Thursday, 16 May 2013
Far north: "Village at the End of the World"
The filmmaker Sarah Gavron was last in UK cinemas back in 2007, with her well-received adaptation of Monica Ali's immigrant narrative Brick Lane. Her new documentary Village at the End of the World suggests Gavron is either naturally curious about people living in some form of exile - or that attempts to fund any fiction follow-up to her breakthrough work have been so fraught that she herself needed to get away from it all for a while. So it was that in summer 2009, she and a small crew pitched up in Niaqornat (population: 59), a bayside community in North Greenland, to film a year in the residents' lives.
As a location, Niaqornat could scarcely be more intriguing: caught between multiple identities (Inuit, Greenlandic, Scandinavian), hooked up to the Internet, yet still vulnerable to polar bear attacks. For the handful of teenagers knocking about, the remoteness is no big deal: Gavron finds them mucking about on the surrounding volcanic slopes and updating their Facebook profiles between shifts tending the bags of Haribo in the village shop, dreaming of the day they'll relocate to nearby Uummannaq, a rather bigger outpost spoken of with much the same level of reverie as the big city is described in American smalltown dramas.
The village elders have greatly more pressing concerns, however: a lack of job opportunities exacerbated by the threat hanging over the nearby fish-processing plant, an aging, dying population striving where possible to pull together, yet evidently being stretched thin. One of the questions raised in this part of the world: when a relationship with the girl or guy next door breaks down, how can you get away or lose yourself in a place of fifteen, maybe sixteen houses? (Similarly: how does anybody find new love? We learn the Internet, as ever, has provided one possible answer.)
The question of how to film remote communities without appearing to exoticise them has confronted Western filmmakers ever since 1922's Nanook of the North, after which director Robert Flaherty was accused of simplifying his characters' hardscrabble existence. 2001's Atanarjuat The Fast Runner offered a corrective in the sight of Inuit filmmakers taking the means of production into their own hands, and telling their own myths and legends. Gavron, for her part, has arrived at a workable compromise. She's in thrall to her subjects' words, turning to them wherever possible for narration, testimony, context, listening in as they swap tales, adorning her images with the Greenlandic names for the seasons.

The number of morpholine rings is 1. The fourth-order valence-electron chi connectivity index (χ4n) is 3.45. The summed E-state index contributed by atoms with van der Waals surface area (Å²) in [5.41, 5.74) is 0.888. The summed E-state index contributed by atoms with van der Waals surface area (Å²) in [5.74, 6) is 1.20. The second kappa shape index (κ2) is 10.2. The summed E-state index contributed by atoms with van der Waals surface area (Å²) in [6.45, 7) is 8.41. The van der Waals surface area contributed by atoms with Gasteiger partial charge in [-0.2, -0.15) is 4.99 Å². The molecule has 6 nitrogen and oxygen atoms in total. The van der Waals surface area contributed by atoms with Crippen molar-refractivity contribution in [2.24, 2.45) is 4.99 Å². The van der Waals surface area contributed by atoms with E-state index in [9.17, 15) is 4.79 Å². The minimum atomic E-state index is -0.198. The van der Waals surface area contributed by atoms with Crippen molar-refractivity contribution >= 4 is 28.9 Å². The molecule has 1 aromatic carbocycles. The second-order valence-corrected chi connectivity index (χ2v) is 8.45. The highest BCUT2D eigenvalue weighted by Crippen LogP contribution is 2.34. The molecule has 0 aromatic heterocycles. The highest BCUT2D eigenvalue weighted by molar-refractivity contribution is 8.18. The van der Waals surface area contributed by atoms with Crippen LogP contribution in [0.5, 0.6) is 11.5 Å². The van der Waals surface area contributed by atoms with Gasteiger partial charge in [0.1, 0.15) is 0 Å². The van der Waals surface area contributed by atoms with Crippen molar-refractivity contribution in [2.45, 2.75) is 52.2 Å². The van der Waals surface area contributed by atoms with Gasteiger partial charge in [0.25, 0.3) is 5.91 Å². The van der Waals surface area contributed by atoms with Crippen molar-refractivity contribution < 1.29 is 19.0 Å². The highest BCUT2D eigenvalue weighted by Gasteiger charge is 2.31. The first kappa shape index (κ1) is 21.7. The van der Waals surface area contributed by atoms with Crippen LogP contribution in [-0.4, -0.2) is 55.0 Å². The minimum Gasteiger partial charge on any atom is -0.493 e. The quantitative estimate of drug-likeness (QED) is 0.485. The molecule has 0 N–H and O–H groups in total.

But those images are entirely the director's own, further demonstrating the eye for colour she revealed in Brick Lane. We're shown a line of schoolroom smocks hanging out to dry in a pleasing chromatic order; the camera notes the blood left in the icy water after the successful slaying of a shark, and picks out the hi-vis jacket of a dreamy sanitation worker as he completes his rounds amid the gathering winter gloom. Every now and again, an image tells a much wider story: an electric mosquito-zapper surrounded by weeks, if not months' worth, of casualties, a slow pullback that reveals a figure isolated on the ice fields.
As winter blows in, obscuring what remains of the sun, what becomes clear is not only the extent to which this community is at the mercy of the elements, but also that to which Gavron is alert to the issues heading her subjects' way. This isn't some unspoilt, earthly paradise, but a real place facing up to encroaching threats: the interviewees speak of the pressure they feel to pack up and move away, or the rising suicide rates among young adults. The waters are further muddied with the arrival of a cruise ship containing greying Danish tourists, overheard betraying some of the colonial attitudes Flaherty was accused of, even as the locals turn out en masse to have their photos taken and sell these gawpers Inuit tchotchkes.
There would perhaps be a more crusading, nuts-and-bolts documentary in here about the Niaqornat community's attempts to form a co-operative with which to retain control of the factory and thus a modicum of control over their territory; Gavron instead goes for the wider, human story, which isn't going to hurt her film's chances in the long run. This film remains romantic, without losing track of what's going on at ground level, and humorous, without being condescending. If the director's aim was to drop a pin in a map, and by doing let the world of cinema know where she's been these past few years, she's very much succeeded: someone should bring her in from the cold now.
Village at the End of the World is in selected cinemas.